Wednesday, August 26, 2009
I dimly remember Roger Scruton writing somewhere that snobbery was a form of sanctity. This made certain meritocratic types of my acquaintance madder than wet hens, which, I assume, was Roger's intention. He's like that. But I know what he meant - snobbery sustains class divisions and aspirations which were the foundations of eighteenth century England, a kind of paradise. Unlike Roger, I can't go along with this. Not only am I an angry agnostic, I am also chippy middle class. This means I regard the working class with intense paranoia because I know they are out to rip me off and the upper class with burning resentment because all this bird-slaughter and condescension is plainly designed to conceal the fact that they aren't as clever and well-read as me.
But, to be honest, I think the worst aspects of the British class system are expressed in the idiotic strivings of the middle class. One becomes aware of these things if one spends too much of the summer in the country. There is, for example, the desperately fraught phenomenon of the house guest. Middle class house guests instinctively strip their beds before they leave and neatly fold the sheets, perhaps even putting them in the washing machine. Upper class guests leave their beds unmade and a tip for the cleaning lady. These are both perfectly respectable responses. What is not respectable is middle class types making a big show of leaving a cleaning lady pourboire just to demonstrate they know about upper class manners. Once you notice this, you see it everywhere. I was scanning a wedding magazine in a hairdresser's and I became oppressively aware that weddings have become an entire industry designed to extract money from the middle classes by telling them they must have flouncy marquees, poncey catering and daft clothes because that's what the upper classes do. And what did the middle class jerks in the City who made money out of dud mortgages and the misery of the poor spend their bonuses on? Purdey shot guns and the like.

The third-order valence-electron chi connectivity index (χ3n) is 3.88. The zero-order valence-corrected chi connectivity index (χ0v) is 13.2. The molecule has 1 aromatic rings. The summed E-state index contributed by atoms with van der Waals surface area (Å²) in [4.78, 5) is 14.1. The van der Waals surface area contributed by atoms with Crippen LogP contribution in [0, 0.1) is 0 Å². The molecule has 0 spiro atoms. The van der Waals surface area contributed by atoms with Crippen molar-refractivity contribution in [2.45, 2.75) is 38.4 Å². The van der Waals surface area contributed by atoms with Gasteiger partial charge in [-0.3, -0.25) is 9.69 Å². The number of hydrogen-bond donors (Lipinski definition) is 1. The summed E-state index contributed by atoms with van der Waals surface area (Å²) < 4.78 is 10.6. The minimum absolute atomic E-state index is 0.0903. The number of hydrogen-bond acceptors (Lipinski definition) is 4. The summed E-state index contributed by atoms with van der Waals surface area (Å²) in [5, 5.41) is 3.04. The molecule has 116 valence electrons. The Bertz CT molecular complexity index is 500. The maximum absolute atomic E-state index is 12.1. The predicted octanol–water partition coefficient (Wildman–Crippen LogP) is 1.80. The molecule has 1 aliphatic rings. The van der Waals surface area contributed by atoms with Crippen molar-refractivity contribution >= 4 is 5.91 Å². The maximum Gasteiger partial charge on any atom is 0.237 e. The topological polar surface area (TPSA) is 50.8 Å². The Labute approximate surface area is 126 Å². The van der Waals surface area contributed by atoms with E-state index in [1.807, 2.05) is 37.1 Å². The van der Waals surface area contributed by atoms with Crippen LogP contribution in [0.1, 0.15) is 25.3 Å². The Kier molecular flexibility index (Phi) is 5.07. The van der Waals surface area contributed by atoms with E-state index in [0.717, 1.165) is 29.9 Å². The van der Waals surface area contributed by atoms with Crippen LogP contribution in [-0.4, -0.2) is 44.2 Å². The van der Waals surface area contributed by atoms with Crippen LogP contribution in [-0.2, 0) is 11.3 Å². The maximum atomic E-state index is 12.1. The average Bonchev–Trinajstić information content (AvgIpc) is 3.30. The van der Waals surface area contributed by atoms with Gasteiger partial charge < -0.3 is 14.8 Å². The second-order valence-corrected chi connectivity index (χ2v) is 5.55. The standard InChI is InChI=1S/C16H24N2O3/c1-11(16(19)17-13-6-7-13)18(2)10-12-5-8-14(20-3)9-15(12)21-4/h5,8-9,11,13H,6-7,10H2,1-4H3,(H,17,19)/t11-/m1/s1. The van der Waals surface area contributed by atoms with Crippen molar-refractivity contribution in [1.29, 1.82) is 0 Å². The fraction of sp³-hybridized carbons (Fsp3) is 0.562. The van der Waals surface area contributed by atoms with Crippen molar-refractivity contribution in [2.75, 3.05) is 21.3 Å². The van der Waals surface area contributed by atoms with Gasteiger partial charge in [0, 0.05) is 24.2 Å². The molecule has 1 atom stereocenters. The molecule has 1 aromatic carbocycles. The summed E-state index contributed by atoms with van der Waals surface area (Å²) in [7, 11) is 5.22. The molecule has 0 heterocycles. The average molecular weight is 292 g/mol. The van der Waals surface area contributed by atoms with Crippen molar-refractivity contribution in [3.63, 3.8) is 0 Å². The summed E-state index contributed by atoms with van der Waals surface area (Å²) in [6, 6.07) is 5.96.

I have come to the view that we should proudly be what we are. This means we should politely say to the uppers 'We don't do that, we read Marilynne Robinson' when they offer to take us bird murdering and to the lowers, 'Don't come the cheeky chappy with me, sunshine, I'm in trade myself' when they tell us fixing the toilet will cost exactly £999.99. Being non-striving middle class is, I have concluded, the most fun.
Posted by Bryan Appleyard at 6:39 am